THE CASE OF THE EMBEZZLING CIO

ITWorld reports that the former chief information officer at a U.S. automobile processing company has been sentenced to prison for embezzling US $500,000 by faking expense reports and reselling company equipment. The man also was sentenced in 1996 for stealing US $200,000 while managing an Indiana audio shop.

Lessons Learned

This real-life situation reinforces the importance of conducting criminal background checks, particularly on people responsible for handling cash or receivables. It also demonstrates that not all of the fraud triangle conditions — pressure, rationalization, and opportunity — need to be present for fraud to occur. For example, there was no evidence of rationalization in this situation. In fact, the perpetrator appeared to know that what he was doing was wrong. There were no obvious signs of financial or other pressure (e.g., gambling problems or medical costs). However, when controls are weak, some people cannot refrain from taking advantage of the situation.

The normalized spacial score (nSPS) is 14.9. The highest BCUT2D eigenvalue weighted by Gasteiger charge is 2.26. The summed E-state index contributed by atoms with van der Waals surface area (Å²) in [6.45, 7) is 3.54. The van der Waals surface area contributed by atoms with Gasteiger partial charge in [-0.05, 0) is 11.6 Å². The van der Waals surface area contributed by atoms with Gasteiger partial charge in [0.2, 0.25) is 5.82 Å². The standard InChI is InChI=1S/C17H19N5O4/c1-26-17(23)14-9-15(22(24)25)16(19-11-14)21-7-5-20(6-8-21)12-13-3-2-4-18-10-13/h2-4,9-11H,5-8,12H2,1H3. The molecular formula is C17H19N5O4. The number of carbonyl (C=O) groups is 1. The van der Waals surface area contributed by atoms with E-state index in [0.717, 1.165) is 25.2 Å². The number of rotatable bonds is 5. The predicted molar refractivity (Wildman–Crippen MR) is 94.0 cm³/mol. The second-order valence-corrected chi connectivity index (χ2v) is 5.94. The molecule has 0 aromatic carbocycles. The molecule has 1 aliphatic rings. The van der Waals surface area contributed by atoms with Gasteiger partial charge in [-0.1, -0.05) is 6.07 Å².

Auditors may not be able to address the rationalization or pressure components of the fraud triangle, but they can reduce the opportunity. By verifying the control framework, internal auditing can reduce the opportunities available for fraud. In this case, the company had poor controls over attractive assets and did not match invoices to contracts before paying for goods or services. Also, there likely were numerous problems with separation of duties.


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